I’m responsible for the death of Borders and the decline of Barnes & Noble.
That’s right, me, and thousands of others like me who now do most of their reading in digital formats.
Some occasional research aside, I now do all of my reading through the Amazon Kindle app, Apple’s Newsstand, or digital comics apps like comiXology. I’ve gotten tired of the extra clutter on shelves and around the house, and of stacks of books I may or may not actually get around to reading. I like having my entire library available to me on demand at any time, so I can flip from prose to comics to magazines on a whim, and I never feel stuck with a book I’m not enjoying. Shopping for new material is a click away, and clipping a magazine article is a simple matter of grabbing a screen shot and pushing it over to Evernote.
I. Love. It.
I even appreciate simple gimmicks, like interactive ads. Take this one from an issue of MuscleMag, featuring a video:
For a product I’m interested in, I’m absolutely cool with extras like this. If it’s not something I’m interested in, I swipe on by as if I were turning the page on any other ad in a magazine. (One note: if these ever become pop-ups or autoplays, publishers, we’re going to have words.)
I’m waiting for it to be properly taken advantage of in the actual content. I could care less about digital extras in fiction. I’m there for the prose, not the gimmicks. However, things like maps and infographics in newspapers and magazines could be greatly enhanced with multimedia content, just like we’re starting to see in textbook apps in the education world. And have you ever seen some of the convoluted and clumsy explanations for simple movements in sports and fitness magazines? A simple, animated image would be great, and wouldn’t even require full video download. Something like a simple gif would be perfect.
Are there cons to going all digital? Sure. The big ones are the tales of entire Amazon libraries being wiped out, or hackers nuking digital accounts. Fortunately these incidents are few and far between, especially given the millions of Amazon accounts out there. I’m hopeful these are growing pains of the digital transition, and these companies are reviewing and updating policies as these incidents occur.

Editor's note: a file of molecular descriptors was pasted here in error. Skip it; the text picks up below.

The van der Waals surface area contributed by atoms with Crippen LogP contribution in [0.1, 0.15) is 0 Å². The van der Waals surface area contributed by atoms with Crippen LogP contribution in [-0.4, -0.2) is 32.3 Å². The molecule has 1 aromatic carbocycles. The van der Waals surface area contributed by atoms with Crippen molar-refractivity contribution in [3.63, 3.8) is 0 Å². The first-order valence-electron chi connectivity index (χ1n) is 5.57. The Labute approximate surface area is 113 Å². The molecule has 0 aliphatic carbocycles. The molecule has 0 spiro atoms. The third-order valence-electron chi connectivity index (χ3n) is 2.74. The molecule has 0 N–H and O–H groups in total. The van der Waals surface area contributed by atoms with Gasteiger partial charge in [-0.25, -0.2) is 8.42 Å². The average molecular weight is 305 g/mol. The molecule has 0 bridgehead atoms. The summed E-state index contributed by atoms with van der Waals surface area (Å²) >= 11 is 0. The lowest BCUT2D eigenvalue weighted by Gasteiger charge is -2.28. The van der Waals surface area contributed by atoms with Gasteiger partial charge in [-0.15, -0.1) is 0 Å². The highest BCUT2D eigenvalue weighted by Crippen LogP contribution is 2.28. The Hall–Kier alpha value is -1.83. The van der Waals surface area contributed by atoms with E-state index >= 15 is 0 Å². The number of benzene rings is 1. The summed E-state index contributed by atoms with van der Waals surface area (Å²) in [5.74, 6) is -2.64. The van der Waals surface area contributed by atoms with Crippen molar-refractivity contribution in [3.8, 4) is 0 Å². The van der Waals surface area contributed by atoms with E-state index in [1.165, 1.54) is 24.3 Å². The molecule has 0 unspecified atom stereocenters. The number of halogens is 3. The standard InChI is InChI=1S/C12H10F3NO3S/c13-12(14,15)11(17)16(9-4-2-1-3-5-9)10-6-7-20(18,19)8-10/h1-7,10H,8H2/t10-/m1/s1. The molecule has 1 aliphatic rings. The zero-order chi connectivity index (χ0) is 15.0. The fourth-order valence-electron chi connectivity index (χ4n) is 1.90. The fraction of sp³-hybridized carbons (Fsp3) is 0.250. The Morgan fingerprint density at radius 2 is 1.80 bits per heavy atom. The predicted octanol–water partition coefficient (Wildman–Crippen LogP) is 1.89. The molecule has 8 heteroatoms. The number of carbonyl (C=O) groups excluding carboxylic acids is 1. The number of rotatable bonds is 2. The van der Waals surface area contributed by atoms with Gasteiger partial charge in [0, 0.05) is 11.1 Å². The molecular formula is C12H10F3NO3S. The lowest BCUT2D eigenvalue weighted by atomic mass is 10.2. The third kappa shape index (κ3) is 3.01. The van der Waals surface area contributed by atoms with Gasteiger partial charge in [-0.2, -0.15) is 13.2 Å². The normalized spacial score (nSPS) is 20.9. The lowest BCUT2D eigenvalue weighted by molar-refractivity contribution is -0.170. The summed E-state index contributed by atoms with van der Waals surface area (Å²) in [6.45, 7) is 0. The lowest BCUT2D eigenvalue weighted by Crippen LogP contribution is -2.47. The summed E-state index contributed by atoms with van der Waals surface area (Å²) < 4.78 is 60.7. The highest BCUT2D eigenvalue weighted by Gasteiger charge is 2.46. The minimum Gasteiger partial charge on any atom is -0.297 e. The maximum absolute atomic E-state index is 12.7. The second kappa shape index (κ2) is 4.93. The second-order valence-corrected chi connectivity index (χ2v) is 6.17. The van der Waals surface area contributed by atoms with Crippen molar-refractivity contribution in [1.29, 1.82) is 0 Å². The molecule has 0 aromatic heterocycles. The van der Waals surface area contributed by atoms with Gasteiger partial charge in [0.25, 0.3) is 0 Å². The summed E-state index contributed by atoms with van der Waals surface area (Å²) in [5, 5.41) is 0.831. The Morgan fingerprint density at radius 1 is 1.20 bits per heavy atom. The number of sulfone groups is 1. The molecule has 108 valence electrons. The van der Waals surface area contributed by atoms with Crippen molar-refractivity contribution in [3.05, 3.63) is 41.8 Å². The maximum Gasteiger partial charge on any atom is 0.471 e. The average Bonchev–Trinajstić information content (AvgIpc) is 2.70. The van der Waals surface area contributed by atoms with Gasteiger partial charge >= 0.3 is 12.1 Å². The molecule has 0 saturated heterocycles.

The rest of the cons, however, are far from insurmountable:
I need the feel of a hardcopy book when I read. I just feel more connected. Even the smell of the book is wonderful!
Get over yourself, precious. Yeah, I felt the same way for a time. Then I realized how much easier it is to hold a Kindle or a tablet. An iPad is a bit heavy if you like to lie down in bed and read, but no heavier than a fat hardback book. The 7″ Nexus—and, presumably, an iPad mini—is very comfortable to hold anywhere. iPod touch? The latest Kindles and Nooks? Cake. And anything with a backlit display means reading in the dark without a goofy book light.
In short: don’t knock it until you try it.
Those digital screens are just too small.
Teachers all said the same thing when I told them they would be getting 13″ MacBooks to work on. Since the MacBooks have been distributed, I have not heard a single complaint.
The problem isn’t screen size, it’s resolution. Digital displays of all sizes are now as sharp and clear as printed content, and their higher contrast makes them even easier to read for some people. A good friend of mine is legally blind and reads print books with his nose two inches from the page, but when I handed him an iPad with the Kindle app and turned it to white text on a black screen, he could read it from what most of us would consider a normal distance.
I used to say my cell phone was too small for long reading. While stuck waiting for something and bored out of my mind, I pulled out my phone and opened the Kindle app. Within just a couple of page turns, I forgot all about the fact I was reading on a tiny screen, and now I hardly know the difference.
And Whispersync saving my page between devices? Gravy.
I can’t read outside!
Again, not as bad as it used to be with anti-glare coatings and brighter displays. This is going to come down to personal preference, but I don’t read outside near enough to make this an issue for me.
I have to worry about battery life!
Poor planning is your problem. Yes, I’ve screwed up with the iPad. I just pick up the cell phone instead. And if you let an e-ink Kindle or Nook die, you clearly aren’t paying attention.
I can’t figure out all these new-fangled devices and all these passwords!
Learn by doing. Ask questions. This problem isn’t about age, it’s about stubbornness.
I’ve gone all digital, and I’m not looking back.
Which then begs the question, do bookstores and libraries still have a place in the digital age?
Yes, they do. But that’s a topic for another post.